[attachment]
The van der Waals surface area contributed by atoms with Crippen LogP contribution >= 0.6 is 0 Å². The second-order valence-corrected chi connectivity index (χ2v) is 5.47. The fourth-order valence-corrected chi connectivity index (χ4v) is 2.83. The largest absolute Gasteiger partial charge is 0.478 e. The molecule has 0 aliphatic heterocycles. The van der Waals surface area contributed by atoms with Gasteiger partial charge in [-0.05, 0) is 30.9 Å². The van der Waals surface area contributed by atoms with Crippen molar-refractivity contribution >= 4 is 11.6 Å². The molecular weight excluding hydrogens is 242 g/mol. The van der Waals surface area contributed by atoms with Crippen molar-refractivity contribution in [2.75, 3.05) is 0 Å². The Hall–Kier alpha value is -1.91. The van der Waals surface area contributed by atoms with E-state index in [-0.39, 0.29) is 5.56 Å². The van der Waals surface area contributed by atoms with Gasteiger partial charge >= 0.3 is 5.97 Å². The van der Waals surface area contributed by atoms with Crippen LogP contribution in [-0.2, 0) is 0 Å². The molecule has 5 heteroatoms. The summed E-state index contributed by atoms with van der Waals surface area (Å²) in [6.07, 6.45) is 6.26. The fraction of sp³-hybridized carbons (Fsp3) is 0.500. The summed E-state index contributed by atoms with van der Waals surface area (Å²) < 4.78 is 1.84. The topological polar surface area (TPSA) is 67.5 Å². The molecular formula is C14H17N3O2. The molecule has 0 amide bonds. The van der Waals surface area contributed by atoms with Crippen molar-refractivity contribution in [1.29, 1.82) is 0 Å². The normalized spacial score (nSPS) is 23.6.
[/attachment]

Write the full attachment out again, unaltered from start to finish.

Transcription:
The van der Waals surface area contributed by atoms with Crippen LogP contribution >= 0.6 is 0 Å². The second-order valence-corrected chi connectivity index (χ2v) is 5.47. The fourth-order valence-corrected chi connectivity index (χ4v) is 2.83. The largest absolute Gasteiger partial charge is 0.478 e. The molecule has 0 aliphatic heterocycles. The van der Waals surface area contributed by atoms with Gasteiger partial charge in [-0.05, 0) is 30.9 Å². The van der Waals surface area contributed by atoms with Crippen molar-refractivity contribution >= 4 is 11.6 Å². The molecular weight excluding hydrogens is 242 g/mol. The van der Waals surface area contributed by atoms with Crippen molar-refractivity contribution in [2.75, 3.05) is 0 Å². The Hall–Kier alpha value is -1.91. The van der Waals surface area contributed by atoms with E-state index in [-0.39, 0.29) is 5.56 Å². The van der Waals surface area contributed by atoms with Gasteiger partial charge >= 0.3 is 5.97 Å². The van der Waals surface area contributed by atoms with Crippen LogP contribution in [-0.2, 0) is 0 Å². The molecule has 5 heteroatoms. The summed E-state index contributed by atoms with van der Waals surface area (Å²) in [6.07, 6.45) is 6.26. The fraction of sp³-hybridized carbons (Fsp3) is 0.500. The summed E-state index contributed by atoms with van der Waals surface area (Å²) < 4.78 is 1.84. The topological polar surface area (TPSA) is 67.5 Å². The molecular formula is C14H17N3O2. The molecule has 0 amide bonds. The van der Waals surface area contributed by atoms with Crippen molar-refractivity contribution in [1.29, 1.82) is 0 Å². The normalized spacial score (nSPS) is 23.6.